As a mobile food vendor, one of your many responsibilities will be the correct payment of food truck sales tax. Even though the consumer is usually responsible for paying the tax, the vendor has the obligation to collect as the seller and submit it to the government.

Your suppliers do not (or shouldn’t) charge you sales tax on food used exclusively for resale so sales taxes will only be due when you eventually sell food to your food truck customers. Because most new food truck owners aren’t familiar with food truck sales tax, we thought we’d share some of the basics.

Food Truck Sales Tax Basics

Sales Taxes

A sales tax is charged on the sale of services including the sale of most food from a food truck. The sales tax is calculated by multiplying the sale price by the current state sales tax rate. Forty-five states, plus the District of Columbia impose a sales tax on retail sales of certain services which include food truck meals. Sales tax rates vary from state to state. Municipalities can also charge a sales tax that will be added to your purchase price on top of the state sales tax.

Sales Tax On Food For Resale

Purchasing food for a food truck that is used exclusively for resale is exempt from sales taxes at the time of purchase. This relates to trucks that offer chips or desserts that are sold from your truck but not made by you. Depending on your state, you may be required to present your supplier resale certificate to prove you will be purchasing the food for the sole purpose of resale.

Collecting Food Truck Sales Tax

When you sell food to your customers, you are responsible for collecting sales taxes. You do not pay taxes on the purchase of food because you will be collecting taxes on the final product that leaves your service window. It is your responsibility to correctly calculate the amount of sales taxes due by your customers. You must register your food truck with your state and make payments of sales taxes at least quarterly. If you do not make the required sales tax payments to your state, your food truck business is likely to be charged a hefty penalty based on the estimated unpaid taxes.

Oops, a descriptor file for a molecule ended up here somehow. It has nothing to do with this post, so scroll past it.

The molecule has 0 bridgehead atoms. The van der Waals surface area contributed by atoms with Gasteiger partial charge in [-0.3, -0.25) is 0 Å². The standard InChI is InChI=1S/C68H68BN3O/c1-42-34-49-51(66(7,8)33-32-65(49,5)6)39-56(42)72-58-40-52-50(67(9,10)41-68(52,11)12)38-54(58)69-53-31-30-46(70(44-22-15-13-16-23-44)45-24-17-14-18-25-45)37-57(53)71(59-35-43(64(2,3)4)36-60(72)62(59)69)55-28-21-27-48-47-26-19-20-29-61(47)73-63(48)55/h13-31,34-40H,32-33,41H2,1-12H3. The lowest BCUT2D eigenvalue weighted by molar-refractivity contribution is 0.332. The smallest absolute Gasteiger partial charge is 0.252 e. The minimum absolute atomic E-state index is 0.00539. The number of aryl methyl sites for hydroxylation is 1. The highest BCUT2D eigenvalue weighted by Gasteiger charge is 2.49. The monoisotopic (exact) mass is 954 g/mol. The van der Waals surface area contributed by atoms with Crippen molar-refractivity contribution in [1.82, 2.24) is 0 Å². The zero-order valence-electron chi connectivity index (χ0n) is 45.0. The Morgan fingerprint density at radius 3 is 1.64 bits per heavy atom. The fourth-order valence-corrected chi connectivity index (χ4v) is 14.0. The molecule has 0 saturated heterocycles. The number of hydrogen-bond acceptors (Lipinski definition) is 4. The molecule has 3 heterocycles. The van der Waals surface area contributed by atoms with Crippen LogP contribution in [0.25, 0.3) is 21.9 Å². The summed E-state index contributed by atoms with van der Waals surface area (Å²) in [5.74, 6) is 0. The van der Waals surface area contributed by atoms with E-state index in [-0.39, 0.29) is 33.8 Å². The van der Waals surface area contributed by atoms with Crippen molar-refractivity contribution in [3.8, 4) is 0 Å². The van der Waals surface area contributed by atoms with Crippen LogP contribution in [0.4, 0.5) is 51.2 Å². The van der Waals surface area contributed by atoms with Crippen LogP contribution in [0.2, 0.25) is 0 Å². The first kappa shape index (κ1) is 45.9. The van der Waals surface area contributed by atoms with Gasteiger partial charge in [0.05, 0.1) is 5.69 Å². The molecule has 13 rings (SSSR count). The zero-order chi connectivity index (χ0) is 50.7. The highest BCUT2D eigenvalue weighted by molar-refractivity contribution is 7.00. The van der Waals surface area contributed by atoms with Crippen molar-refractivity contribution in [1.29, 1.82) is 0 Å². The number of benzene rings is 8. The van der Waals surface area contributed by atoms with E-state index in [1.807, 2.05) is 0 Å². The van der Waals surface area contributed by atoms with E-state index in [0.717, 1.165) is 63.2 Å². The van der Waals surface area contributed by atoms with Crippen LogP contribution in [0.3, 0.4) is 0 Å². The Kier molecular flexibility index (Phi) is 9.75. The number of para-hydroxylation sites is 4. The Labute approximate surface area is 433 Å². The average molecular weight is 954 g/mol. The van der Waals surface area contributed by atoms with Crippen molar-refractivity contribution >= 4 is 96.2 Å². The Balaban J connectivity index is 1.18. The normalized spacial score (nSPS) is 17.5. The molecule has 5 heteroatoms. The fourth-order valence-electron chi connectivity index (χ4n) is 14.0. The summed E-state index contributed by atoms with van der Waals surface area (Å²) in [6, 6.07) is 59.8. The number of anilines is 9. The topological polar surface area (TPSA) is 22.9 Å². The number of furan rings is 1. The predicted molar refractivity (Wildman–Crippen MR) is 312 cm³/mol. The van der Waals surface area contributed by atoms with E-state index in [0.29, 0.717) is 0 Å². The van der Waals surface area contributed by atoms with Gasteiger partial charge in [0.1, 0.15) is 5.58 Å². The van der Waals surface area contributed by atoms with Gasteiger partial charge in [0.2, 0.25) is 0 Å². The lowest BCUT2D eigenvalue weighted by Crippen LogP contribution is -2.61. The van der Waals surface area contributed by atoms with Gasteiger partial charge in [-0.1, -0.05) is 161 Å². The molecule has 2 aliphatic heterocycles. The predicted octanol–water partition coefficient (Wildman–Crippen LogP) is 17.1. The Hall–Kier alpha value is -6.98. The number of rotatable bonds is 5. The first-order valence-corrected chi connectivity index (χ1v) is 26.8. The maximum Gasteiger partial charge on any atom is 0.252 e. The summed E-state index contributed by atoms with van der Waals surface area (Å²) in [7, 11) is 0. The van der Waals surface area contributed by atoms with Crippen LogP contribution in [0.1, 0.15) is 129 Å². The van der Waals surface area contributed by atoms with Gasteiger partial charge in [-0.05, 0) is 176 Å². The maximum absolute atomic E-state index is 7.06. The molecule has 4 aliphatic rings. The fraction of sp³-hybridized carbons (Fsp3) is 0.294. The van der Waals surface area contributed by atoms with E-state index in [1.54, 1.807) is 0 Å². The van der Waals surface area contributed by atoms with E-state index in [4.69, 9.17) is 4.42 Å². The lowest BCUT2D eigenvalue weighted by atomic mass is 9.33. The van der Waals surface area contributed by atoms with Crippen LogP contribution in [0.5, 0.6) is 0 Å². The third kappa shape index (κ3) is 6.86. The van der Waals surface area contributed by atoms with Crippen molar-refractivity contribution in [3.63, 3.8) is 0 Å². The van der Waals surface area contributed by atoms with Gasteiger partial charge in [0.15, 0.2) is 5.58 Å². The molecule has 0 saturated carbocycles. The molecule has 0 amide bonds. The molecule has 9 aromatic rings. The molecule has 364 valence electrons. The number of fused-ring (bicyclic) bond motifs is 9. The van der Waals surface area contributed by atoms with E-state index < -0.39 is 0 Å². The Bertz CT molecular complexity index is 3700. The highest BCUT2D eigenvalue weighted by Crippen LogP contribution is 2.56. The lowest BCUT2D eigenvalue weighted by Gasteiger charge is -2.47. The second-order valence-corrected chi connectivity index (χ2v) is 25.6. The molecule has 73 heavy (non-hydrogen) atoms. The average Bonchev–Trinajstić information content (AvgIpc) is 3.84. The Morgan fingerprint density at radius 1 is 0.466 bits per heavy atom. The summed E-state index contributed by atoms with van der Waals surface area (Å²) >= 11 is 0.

Sales Tax Rules of Thumb for Food Truck Vendors:

  • Know your state tax laws. Many states have state and local sales tax rates. This means that the going sales tax rate can change depending on what city your sales come from.
  • Never over collect. A common question we hear is, “in states with variable local taxes, can I just pick an average tax rate?” The simple answer is No! First, consumers don’t like this and second, collecting at a higher rate is huge mistake. If you find that you did over collect, you will need to remit that amount to the state as an over collection, or refund the overage to the consumer.
  • Stay Up To Date. Once you’ve successfully registered for a license to collect and pay sales taxes, you’ll start getting correspondence from the state. It is a good idea to read through the notices that they send to you since they will alert you of any changes in your account, rate updates, etc.

We hope this article has helped you better understand food truck sales tax of the food you sell from your truck. To get a better understanding we always suggest speaking with an accountant familiar with the food service industry.

Do you have any advice for food truck owners about sales tax? Share your ideas in the comment section below or on social media. Facebook | Twitter